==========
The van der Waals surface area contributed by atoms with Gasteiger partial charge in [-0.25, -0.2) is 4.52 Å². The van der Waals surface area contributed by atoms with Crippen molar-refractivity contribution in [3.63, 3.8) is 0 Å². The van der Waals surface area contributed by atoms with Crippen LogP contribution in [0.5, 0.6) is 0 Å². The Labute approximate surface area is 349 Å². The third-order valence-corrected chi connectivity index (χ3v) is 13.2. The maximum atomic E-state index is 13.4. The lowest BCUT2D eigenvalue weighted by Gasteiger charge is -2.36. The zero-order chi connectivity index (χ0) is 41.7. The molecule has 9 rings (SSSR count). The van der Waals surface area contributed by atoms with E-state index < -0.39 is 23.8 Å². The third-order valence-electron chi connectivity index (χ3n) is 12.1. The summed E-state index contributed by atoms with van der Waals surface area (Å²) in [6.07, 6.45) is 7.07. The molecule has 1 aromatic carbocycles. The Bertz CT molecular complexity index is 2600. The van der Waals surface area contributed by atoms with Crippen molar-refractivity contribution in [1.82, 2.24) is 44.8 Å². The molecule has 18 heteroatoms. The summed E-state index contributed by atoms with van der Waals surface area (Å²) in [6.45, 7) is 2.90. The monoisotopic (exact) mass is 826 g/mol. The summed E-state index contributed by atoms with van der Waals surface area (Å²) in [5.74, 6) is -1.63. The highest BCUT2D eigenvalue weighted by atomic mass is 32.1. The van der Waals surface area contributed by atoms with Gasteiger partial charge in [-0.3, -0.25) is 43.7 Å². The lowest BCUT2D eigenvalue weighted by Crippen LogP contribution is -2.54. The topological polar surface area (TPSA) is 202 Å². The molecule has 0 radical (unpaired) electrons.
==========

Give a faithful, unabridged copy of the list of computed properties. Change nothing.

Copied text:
The van der Waals surface area contributed by atoms with Gasteiger partial charge in [-0.25, -0.2) is 4.52 Å². The van der Waals surface area contributed by atoms with Crippen molar-refractivity contribution in [3.63, 3.8) is 0 Å². The van der Waals surface area contributed by atoms with Crippen LogP contribution in [0.5, 0.6) is 0 Å². The Labute approximate surface area is 349 Å². The third-order valence-corrected chi connectivity index (χ3v) is 13.2. The maximum atomic E-state index is 13.4. The lowest BCUT2D eigenvalue weighted by Gasteiger charge is -2.36. The zero-order chi connectivity index (χ0) is 41.7. The molecule has 9 rings (SSSR count). The van der Waals surface area contributed by atoms with E-state index < -0.39 is 23.8 Å². The third-order valence-electron chi connectivity index (χ3n) is 12.1. The summed E-state index contributed by atoms with van der Waals surface area (Å²) in [6.07, 6.45) is 7.07. The molecule has 1 aromatic carbocycles. The Bertz CT molecular complexity index is 2600. The van der Waals surface area contributed by atoms with Crippen molar-refractivity contribution in [1.82, 2.24) is 44.8 Å². The molecule has 18 heteroatoms. The summed E-state index contributed by atoms with van der Waals surface area (Å²) in [6.45, 7) is 2.90. The monoisotopic (exact) mass is 826 g/mol. The summed E-state index contributed by atoms with van der Waals surface area (Å²) in [5.74, 6) is -1.63. The highest BCUT2D eigenvalue weighted by atomic mass is 32.1. The van der Waals surface area contributed by atoms with Gasteiger partial charge in [-0.3, -0.25) is 43.7 Å². The lowest BCUT2D eigenvalue weighted by Crippen LogP contribution is -2.54. The topological polar surface area (TPSA) is 202 Å². The molecule has 0 radical (unpaired) electrons.